Money & Career

Christiane Germain, co-president of the Groupe Germain, on opening the first hotel

Fab in her 50s: The owner of the boutique hotel chain started the business at 32. Here she shares her successes, mistakes and advice to single moms

Christiane Germain

Michelle Magnan

When Christiane Germain opened the doors of her first hotel in Quebec City in 1988, she’d never worked in one before. She greeted the first customer — a man whose name she still remembers — and escorted him to his room. “I told him, ‘I may not be doing this right, because you’re our first guest,’” she says, laughing at the memory. “That’s how it all started.” Christiane was only 32 at the time.

Now, at 56, she is the co-president of the Groupe Germain, a Quebec-based company that she runs with her brother, Jean-Yves. Since 1988, they’ve opened seven boutique hotels, launched a large development in Calgary that includes an upscale hotel, office and condo space, and established a new, more affordable hotel brand, called Alt. When she reflects on the pivotal experience of opening that first hotel, Christiane says she was operating on the fearlessness that comes with youth. “When you’re younger, you have courage and don’t realize the magnitude of things you’re doing. It’s only afterwards you look back and think, ‘Wow,’ ” she says.

Following her instincts into the hotel business was one of her best moves. It’s something she believes more women should do: “Listen to what it says inside of you. It’s very important,” she says. “I’ve followed my instincts and never regretted it. Have I made mistakes? Yes, of course. But I have probably learned a lot more from them than from anything else.” The key, says Christiane, is not making the same mistake twice. She had one of her most valuable lessons in her 20s, while working in the family restaurant business. At their peak, the Germains owned four restaurants, but acquiring the last one was a bad call. “When you’re successful you can get carried away. You feel invincible. We lost a lot of money,” she says. “That mistake still helps me; when things are going well, it keeps me grounded.”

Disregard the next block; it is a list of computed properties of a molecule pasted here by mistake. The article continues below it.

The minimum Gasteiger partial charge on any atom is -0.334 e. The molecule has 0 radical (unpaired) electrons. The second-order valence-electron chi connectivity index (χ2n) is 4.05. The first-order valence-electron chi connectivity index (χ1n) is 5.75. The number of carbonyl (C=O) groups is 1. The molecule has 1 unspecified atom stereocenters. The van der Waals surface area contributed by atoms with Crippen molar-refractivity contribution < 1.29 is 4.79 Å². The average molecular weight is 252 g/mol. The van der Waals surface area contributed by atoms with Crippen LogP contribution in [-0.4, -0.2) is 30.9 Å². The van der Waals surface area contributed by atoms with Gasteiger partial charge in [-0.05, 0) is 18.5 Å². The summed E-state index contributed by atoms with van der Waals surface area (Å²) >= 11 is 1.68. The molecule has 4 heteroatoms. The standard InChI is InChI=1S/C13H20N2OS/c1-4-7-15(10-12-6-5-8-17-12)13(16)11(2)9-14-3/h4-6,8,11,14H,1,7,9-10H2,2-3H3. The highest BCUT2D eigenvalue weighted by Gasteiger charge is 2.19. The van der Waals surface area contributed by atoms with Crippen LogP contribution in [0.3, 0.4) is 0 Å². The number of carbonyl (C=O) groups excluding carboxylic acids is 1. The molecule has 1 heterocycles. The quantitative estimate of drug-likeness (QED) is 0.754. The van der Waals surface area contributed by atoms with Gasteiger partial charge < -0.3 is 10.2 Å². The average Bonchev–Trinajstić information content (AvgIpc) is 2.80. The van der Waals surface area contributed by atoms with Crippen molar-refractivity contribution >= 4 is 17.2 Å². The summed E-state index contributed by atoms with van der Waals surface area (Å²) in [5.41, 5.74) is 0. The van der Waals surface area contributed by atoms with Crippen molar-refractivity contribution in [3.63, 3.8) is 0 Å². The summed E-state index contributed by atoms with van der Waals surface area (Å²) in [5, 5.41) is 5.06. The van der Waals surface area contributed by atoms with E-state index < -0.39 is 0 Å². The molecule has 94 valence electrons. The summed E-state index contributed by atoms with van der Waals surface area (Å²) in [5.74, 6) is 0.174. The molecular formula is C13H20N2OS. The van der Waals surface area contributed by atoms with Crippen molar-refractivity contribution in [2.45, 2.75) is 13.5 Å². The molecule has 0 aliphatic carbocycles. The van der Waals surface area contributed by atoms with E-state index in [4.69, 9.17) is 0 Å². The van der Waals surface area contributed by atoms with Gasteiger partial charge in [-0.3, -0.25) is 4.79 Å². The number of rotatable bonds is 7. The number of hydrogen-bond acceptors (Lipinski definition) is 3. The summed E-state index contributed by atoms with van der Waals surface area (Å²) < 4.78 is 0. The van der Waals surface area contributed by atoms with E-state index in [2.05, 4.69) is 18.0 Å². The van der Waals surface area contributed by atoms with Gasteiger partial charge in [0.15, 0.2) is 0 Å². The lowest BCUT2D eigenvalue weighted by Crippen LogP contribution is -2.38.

Christiane is never grounded for long, technically speaking. The frequent traveller estimates that she spends roughly two weeks of every month on the road. For someone who travels so much, you’d think she’d be a packing wizard. “I really hate it! ” she says. “I know I could wear the same suit and change shirts, but that’s not who I am.” Christiane’s style is elegant and understated — much like her hotels.

Christiane’s daughter recently joined her in the business. “What can I say? We like what we do.” She raised her on her own and has never married. Her advice to single moms: “Don’t panic,” she says and laughs. “It will work. And it can’t be 100-percent perfect all the time.” This is something Christiane is keeping in mind these days. Though she has many passions — travelling, visiting museums and skiing — she doesn’t have as much time as she’d like to indulge them. “Work is probably a little too important to me. I need to bring a bit of balance,” she says. She admits her drive has taken its toll. “When you dedicate your life to your work and your daughter, as I did, at the end of the day, your personal life will probably suffer. Does it make me sad or unhappy? No. I have many pleasures in life.” And by all accounts, Christiane has a life she loves. She is healthy, feels great and has only one complaint about aging: “There are so many things I want to do! I just want the time to do it all.”

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